Palm oil is contained in roughly half the products on supermarket shelves and in almost three out of every four cosmetic brands, though that can be hard to discern since it appears on labels under more than 200 different names. It’s a primary fat in infant formula. And as they grow, it’s present in many of their favorite foods: It’s in their Pop-Tarts and Cap’n Crunch cereal, Oreo cookies, KitKats, Magnum ice cream, doughnuts and even bubble gum. Palm oil, the highest-yielding vegetable oil, is an important part of Malaysia's and Indonesia's economies and the governments bristle at any form of criticism, saying the industry plays an important role in alleviating poverty. They have banned products touted as “palm oil-free” from supermarket shelves and created slogans calling the crop “God’s gift.”
Child labor has long been a dark stain on the $65 billion global palm oil industry. Though often denied or minimized as kids simply helping their families on weekends or after school, it has been identified as a problem by rights groups, the United Nations and the U.S. government. More and more consumers are demanding to know the provenance of the raw materials in the products they purchase, many companies are quick to issue assurances that they are committed to “sustainable” sourcing. But supply chains often are murky – especially in the palm oil industry – and developing countries that produce commodities in large volumes cheaply often do so by disregarding the environment and minimizing labor costs.
Indonesian government officials said they do not know how many children work in the country’s massive palm oil industry, either full or part time. But the U.N.’s International Labor Organization has estimated 1.5 million children between 10 and 17 years old labor in its agricultural sector. Palm oil is one of the largest crops, employing some 16 million people. In neighboring Malaysia, a newly released government report estimated more than 33,000 children work in the industry there, many under hazardous conditions – with nearly half of them between the ages of 5 and 11. The study was conducted in 2018 did not directly address the large number of migrant children without documents hidden on many plantations in its eastern states, some of whom have never seen the inside of a classroom.
An official estimate says 80,000 children of illegal migrants, mostly from Indonesia and the Philippines, are living in Malaysia's state, Sabah, alone, but some rights groups say the true number could be nearly double that. Without birth certificates and with no path to citizenship, they are essentially stateless – denied access to even the most basic rights, and at high risk of exploitation. Children of migrant parents grow up living in fear they will be separated from their families. They try to remain invisible to avoid attracting the ever-watchful eyes of police, with some keeping backpacks with supplies ready in case they need to flee their houses and sleep in the jungle to avoid raids. Many never leave their remote guarded plantations.
With little or no access to daycare, some young children follow their parents to the fields, where they come into contact with fertilizers and some pesticides that are banned in other countries. As they grow older, they push wheelbarrows heaped with fruit two or three times their weight. Some weed and prune the trees barefoot, while teen boys may harvest bunches large enough to crush them, slicing the fruit from lofty branches with sickle blades attached to long poles. In some cases, an entire family may earn less in a day than $5.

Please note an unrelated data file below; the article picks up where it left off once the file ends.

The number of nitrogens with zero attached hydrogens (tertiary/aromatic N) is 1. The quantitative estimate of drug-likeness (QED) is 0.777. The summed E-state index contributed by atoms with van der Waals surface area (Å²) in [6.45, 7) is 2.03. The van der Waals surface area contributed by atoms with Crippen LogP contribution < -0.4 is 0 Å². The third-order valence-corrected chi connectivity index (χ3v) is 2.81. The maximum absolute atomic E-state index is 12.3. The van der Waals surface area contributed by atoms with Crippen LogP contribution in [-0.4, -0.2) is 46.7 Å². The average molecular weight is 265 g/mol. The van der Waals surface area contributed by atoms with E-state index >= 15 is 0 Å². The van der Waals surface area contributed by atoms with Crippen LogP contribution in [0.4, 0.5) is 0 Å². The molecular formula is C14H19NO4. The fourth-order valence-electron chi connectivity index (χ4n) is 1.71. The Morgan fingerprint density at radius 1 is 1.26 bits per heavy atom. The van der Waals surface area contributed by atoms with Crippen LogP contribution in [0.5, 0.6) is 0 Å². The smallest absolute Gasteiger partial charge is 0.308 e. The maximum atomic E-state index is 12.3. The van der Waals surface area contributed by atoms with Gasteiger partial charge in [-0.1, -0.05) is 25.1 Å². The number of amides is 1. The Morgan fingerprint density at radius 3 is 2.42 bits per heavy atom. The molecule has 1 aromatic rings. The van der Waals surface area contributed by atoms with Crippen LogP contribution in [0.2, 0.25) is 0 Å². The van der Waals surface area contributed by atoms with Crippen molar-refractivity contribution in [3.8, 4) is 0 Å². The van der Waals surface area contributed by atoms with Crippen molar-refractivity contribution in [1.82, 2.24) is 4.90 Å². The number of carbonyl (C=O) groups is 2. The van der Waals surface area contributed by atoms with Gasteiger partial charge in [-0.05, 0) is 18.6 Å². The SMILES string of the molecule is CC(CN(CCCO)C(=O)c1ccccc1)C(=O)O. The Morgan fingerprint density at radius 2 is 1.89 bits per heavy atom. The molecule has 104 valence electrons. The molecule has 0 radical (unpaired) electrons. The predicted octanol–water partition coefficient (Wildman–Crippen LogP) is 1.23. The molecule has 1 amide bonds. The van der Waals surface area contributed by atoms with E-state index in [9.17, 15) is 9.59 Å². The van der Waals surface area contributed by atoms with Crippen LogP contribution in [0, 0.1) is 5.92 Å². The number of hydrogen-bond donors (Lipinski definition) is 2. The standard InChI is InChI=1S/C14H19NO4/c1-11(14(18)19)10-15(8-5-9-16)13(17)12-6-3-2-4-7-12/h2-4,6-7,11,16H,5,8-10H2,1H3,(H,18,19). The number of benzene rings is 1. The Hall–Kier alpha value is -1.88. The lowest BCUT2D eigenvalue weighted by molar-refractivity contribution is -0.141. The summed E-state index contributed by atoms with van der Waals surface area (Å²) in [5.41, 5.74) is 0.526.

“For 100 years, families have been stuck in a cycle of poverty and they know nothing else than work on a palm oil plantation,” said Kartika Manurung, who has published reports detailing labor issues on Indonesian plantations. “When I … ask the kids what they want to be when they grow up, some of the girls say, ‘I want to be the wife of a palm oil worker.’”
Dan Strechay, the Roundtable on Sustainable Palm Oil’s global outreach and engagement director, said many parents in Indonesia and Malaysia believe it’s the “cultural norm” for their kids to work alongside family members, even if it means pulling them out of school.
Some companies in Indonesia provide rudimentary elementary schooling on plantations, but children who want to continue their studies may find they have to travel too far on poor roads or that they can’t afford it. In Malaysia, the problem is even bigger: Without legal documents, tens of thousands of kids are not allowed to go to government schools at all.
“Why aren’t companies playing a role in setting up schools in collaboration with the government?” asked Glorene Das, executive director of Tenaganita, a Malaysian nonprofit group concentrating on migrant issues for more than two decades. “Why are they encouraging the children to work instead?
Medical care also is woeful, with experts saying poor nutrition and daily exposure to toxic chemicals are undermining child laborers’ health and development. Many Indonesian plantations have their own basic clinics, but access may be available only to full-time workers. Travel to a private doctor or hospital can take hours, and most families cannot afford outside care. Migrant children without documents in Malaysia have no right to health care and often are too scared to seek medical help in villages or cities – even in life-threatening emergencies. Many young palm oil workers also have little understanding about reproductive health. Girls working on remote plantations are vulnerable to sexual abuse, and teenage pregnancies and marriages are common.